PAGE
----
Inductively Coupled Plasma Torch

The illustration below provides a schematic diagram of an inductively coupled plasma source (ICP), which consists of three concentric quartz tubes surrounded at the top by a radio-frequency induction coil. The sample is mixed with a stream of Ar using a nebulizer, and carried to the plasma through the torch’s central capillary tube. Plasma formation is initiated by a spark from a Tesla coil. An alternating radio-frequency current in the induction coils creates a fluctuating magnetic field that induces the argon ions and the electrons to move in a circular path. The resulting collisions with the abundant unionized gas give rise to resistive heating, providing temperatures as high as 10,000 K at the base of the plasma, and between 6000 and 8000 K at a height of 15–20 mm above the coil, where emission is usually measured. At these high temperatures the outer quartz tube must be thermally isolated from the plasma. This is accomplished by the tangential flow of argon shown in the schematic diagram.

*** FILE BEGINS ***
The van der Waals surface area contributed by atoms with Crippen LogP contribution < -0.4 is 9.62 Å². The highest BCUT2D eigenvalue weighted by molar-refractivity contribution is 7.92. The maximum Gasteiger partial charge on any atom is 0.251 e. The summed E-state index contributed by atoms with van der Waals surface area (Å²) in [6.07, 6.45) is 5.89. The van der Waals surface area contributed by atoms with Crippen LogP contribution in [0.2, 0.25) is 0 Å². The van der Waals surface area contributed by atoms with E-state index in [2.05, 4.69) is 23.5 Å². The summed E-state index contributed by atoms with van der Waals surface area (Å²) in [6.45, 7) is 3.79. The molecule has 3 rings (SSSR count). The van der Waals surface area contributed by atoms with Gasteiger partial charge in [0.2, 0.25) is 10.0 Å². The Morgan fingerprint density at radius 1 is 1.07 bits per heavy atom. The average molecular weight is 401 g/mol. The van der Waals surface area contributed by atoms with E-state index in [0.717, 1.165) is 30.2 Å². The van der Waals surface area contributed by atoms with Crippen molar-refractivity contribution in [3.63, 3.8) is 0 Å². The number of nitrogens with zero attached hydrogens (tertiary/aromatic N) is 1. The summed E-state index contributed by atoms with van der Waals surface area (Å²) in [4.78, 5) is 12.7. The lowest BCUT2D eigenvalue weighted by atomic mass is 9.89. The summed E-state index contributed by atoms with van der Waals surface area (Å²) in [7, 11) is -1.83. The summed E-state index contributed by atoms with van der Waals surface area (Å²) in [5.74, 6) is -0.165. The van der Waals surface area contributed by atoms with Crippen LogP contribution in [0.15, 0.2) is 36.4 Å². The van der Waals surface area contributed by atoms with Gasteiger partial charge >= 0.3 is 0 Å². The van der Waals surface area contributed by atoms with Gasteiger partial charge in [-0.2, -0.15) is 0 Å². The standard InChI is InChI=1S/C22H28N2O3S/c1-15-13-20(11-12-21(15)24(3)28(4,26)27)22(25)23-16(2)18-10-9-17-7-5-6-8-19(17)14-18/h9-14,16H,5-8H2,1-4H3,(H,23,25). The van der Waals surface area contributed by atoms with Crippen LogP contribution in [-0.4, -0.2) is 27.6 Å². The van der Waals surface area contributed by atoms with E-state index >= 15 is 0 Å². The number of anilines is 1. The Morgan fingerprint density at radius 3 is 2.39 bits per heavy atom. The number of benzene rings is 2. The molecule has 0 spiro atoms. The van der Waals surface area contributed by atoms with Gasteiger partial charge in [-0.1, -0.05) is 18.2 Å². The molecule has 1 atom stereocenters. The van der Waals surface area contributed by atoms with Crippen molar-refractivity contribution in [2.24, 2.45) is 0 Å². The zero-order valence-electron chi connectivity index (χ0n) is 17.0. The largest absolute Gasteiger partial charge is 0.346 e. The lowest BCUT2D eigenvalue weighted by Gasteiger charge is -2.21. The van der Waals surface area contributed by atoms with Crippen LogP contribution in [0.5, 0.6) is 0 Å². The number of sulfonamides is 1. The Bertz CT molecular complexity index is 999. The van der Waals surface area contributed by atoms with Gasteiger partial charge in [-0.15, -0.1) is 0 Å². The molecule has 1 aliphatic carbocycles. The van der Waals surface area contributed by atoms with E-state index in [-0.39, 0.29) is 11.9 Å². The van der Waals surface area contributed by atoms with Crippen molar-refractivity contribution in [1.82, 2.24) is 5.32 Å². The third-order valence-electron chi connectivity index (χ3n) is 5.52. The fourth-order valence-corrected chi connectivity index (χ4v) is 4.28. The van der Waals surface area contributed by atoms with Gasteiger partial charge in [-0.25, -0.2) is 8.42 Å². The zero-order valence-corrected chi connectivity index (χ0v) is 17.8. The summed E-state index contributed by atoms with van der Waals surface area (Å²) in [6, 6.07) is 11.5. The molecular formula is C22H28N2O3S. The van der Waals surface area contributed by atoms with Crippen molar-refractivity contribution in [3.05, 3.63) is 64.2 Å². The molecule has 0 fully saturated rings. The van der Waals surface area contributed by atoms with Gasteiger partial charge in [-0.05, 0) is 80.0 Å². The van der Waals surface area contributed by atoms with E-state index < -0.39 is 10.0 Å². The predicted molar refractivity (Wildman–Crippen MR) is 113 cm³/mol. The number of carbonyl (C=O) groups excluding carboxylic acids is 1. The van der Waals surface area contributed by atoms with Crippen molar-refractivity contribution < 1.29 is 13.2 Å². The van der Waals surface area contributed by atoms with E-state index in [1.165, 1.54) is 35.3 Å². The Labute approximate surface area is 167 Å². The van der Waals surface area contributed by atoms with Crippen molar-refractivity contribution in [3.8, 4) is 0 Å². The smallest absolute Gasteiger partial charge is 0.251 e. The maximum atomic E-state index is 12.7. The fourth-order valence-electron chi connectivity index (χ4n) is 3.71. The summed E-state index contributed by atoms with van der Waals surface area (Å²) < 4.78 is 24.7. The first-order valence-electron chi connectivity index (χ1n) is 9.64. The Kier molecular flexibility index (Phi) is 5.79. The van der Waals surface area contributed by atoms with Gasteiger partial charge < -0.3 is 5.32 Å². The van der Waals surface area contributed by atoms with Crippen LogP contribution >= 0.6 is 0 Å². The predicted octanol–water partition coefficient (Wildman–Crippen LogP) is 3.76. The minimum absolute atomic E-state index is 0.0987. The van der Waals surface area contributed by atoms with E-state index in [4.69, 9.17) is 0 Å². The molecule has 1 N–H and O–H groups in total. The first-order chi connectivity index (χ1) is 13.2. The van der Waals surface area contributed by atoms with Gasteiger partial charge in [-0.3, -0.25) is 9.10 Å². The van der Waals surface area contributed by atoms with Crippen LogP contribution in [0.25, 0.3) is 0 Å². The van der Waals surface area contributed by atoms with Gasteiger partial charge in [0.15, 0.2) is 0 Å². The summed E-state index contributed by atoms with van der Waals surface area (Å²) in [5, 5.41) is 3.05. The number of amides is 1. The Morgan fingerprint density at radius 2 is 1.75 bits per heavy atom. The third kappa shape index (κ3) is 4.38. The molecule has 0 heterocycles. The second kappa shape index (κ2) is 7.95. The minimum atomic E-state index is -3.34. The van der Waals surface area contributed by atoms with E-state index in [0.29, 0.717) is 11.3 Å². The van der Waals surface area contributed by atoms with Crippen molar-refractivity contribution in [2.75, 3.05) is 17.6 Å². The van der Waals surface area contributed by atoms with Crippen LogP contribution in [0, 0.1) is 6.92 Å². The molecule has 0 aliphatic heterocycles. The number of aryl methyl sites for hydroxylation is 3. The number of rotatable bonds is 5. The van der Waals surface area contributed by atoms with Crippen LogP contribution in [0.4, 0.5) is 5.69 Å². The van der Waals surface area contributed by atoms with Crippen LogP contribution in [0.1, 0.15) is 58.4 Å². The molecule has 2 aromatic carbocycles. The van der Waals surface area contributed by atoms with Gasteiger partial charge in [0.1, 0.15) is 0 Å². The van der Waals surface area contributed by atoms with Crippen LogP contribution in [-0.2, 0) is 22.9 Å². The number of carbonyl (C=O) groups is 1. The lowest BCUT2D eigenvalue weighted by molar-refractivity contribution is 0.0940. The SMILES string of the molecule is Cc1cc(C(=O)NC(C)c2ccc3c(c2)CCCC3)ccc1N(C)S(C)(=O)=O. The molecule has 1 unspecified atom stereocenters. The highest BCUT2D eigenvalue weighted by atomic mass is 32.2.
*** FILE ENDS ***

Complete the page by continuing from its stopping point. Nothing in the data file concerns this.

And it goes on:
This illustration is modified from one created by Xvlun—the original file is located here—and released under a CC-BY-SA 3.0 copyright via Wikimedia Commons.

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